The only time I’ve actually chosen a rose fragrance for myself was in my early twenties. I was a teenager in the nineties when scent was all about clean, watery and unisex. I spent much of my teenage years covered in ‘Tommy Girl’, Davidoff ‘Cool Water’, Issy Miyake ‘L’eau d’Issey’ and ‘CK One’. I also had some Elizabeth Arden ‘Sunflowers’ and Clinique ‘Happy’. You can see a theme developing there. It wasn’t until my early twenties that I began to tire of the citrus- water- white musk triangle and go in search of true florals and more gourmand fragrances. The first perfume I bought that broke my previous perfume rules was ‘Stella’ from Stella McCartney. I really don’t like this perfume anymore but it seemed so chic and classy at the time, a very feminine floral like a sheer tumble of pink and purple petals. It’s the only rose perfume I’ve owned since my tiny bottle of ‘Rosa’. I cannot seem to find the right fit somehow and it’s not through a lack of trying. I am incredibly fussy when it comes to this particular note in perfume, even more so than my beloved orange, to the point where I’ve pretty much dismissed everything I’ve come across so far. I believe my expectations to be rather too high.

turkish

I have a bottle of expensive Turkish rose essential oil that I use very sparingly in my bath water. I’ve tried it directly on my skin and incredibly as it warms it turns woodier and drier until the moist petal quality that I love completely disappears. I smell like pot pourri after an hour which is not what I was aiming for.

I’ve been on this rose quest for a while now. I’ve worked my way through quite a few of the best known scents that sounded appealing to me and so far I have not found what I’m looking for. Admittedly I have probably only scratched the surface and I’m sure people would have hundreds of recommendations. I believe that for me, the vision of a rose that I hold in my head doesn’t ever quite fit the perfumes I have thus far tried.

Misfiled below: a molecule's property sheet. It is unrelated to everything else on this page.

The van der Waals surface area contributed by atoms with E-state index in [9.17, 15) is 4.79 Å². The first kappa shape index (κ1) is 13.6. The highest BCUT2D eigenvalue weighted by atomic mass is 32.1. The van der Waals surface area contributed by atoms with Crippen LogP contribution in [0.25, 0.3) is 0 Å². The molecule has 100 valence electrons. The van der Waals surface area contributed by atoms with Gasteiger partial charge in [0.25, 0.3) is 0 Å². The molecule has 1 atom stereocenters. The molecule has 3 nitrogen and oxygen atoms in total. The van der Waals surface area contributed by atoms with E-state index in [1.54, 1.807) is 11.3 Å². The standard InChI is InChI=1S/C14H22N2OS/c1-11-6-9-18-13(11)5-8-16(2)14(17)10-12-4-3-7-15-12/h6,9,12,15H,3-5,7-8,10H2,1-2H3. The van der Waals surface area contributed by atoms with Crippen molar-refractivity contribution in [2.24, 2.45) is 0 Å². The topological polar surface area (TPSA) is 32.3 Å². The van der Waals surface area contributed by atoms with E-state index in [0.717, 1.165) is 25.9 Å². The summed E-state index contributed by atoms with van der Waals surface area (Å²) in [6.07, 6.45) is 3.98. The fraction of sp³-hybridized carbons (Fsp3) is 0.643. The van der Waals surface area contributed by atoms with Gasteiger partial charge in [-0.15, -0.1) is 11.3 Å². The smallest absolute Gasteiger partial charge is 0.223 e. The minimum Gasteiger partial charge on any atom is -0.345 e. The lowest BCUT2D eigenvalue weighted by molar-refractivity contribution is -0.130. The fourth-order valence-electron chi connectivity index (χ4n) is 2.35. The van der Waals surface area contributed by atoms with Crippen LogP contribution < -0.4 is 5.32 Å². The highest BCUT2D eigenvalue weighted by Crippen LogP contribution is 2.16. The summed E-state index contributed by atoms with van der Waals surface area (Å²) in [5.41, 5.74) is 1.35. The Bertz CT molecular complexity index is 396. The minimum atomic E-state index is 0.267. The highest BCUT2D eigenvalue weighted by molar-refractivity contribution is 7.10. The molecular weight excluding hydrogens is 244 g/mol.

turkish delight

I also feel a clear divide between rose as perfume and rose as confection. I adore Turkish delight and rose scented cream chocolates and there is always a bottle of rose water in my kitchen cupboard. ‘Une Rose Vermeille’ from Andy Tauer is a light, frothy, rose, lemon, vanilla and raspberry delight that I would feel proud to place on the table in a cut glass dish but somehow cannot quite handle when it’s on my skin. I have some odd prejudices when it comes to gourmand perfumes. Only certain ‘foody’ notes seem acceptable for me to wear on my skin and unfortunately sweet rose is not one of them. So you can imagine that rules out a fair few fragrances.

Frederick Malle ‘Lipstick Rose’ is far too powerful for my rather delicate sensitivities. My skin turns it completely to powder, to the point where I actually feel as if I am inhaling the fine dust from a lady’s glided compact. For all the love out there for this perfume I just cannot make it work for me. The same is true for ‘Une Rose’, a perfume I was sure I would adore as it draws the lightness of rose into the shadows with an earthy truffle note. Although I found wearing this perfume an interesting experience, the earthiness was not somehow dark enough for me, the truffle note turning musty and smudged on my skin, dirtying the rose petals with road dust rather than the loamy earth that I was hoping for. Again, I know I am in a minority here, ‘Une Rose’ is much praised. It is simply not what I’m looking for.